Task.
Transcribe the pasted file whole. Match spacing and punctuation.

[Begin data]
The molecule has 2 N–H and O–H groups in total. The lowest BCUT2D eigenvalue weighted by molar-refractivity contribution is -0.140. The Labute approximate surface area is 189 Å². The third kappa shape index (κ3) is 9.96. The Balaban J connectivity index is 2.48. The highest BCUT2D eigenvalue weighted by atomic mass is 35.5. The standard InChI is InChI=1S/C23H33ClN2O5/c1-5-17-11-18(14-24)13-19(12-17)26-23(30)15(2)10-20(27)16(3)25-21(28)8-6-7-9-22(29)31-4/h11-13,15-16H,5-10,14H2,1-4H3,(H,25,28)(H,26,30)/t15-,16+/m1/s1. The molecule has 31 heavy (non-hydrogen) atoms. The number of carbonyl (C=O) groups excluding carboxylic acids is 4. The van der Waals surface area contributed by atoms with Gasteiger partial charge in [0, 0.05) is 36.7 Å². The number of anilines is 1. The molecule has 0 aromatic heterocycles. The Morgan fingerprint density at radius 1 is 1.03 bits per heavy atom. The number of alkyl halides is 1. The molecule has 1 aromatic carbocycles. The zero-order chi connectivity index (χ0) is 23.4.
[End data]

The molecule has 2 N–H and O–H groups in total. The lowest BCUT2D eigenvalue weighted by molar-refractivity contribution is -0.140. The Labute approximate surface area is 189 Å². The third kappa shape index (κ3) is 9.96. The Balaban J connectivity index is 2.48. The highest BCUT2D eigenvalue weighted by atomic mass is 35.5. The standard InChI is InChI=1S/C23H33ClN2O5/c1-5-17-11-18(14-24)13-19(12-17)26-23(30)15(2)10-20(27)16(3)25-21(28)8-6-7-9-22(29)31-4/h11-13,15-16H,5-10,14H2,1-4H3,(H,25,28)(H,26,30)/t15-,16+/m1/s1. The molecule has 31 heavy (non-hydrogen) atoms. The number of carbonyl (C=O) groups excluding carboxylic acids is 4. The van der Waals surface area contributed by atoms with Gasteiger partial charge in [0, 0.05) is 36.7 Å². The number of anilines is 1. The molecule has 0 aromatic heterocycles. The Morgan fingerprint density at radius 1 is 1.03 bits per heavy atom. The number of alkyl halides is 1. The molecule has 1 aromatic carbocycles. The zero-order chi connectivity index (χ0) is 23.4.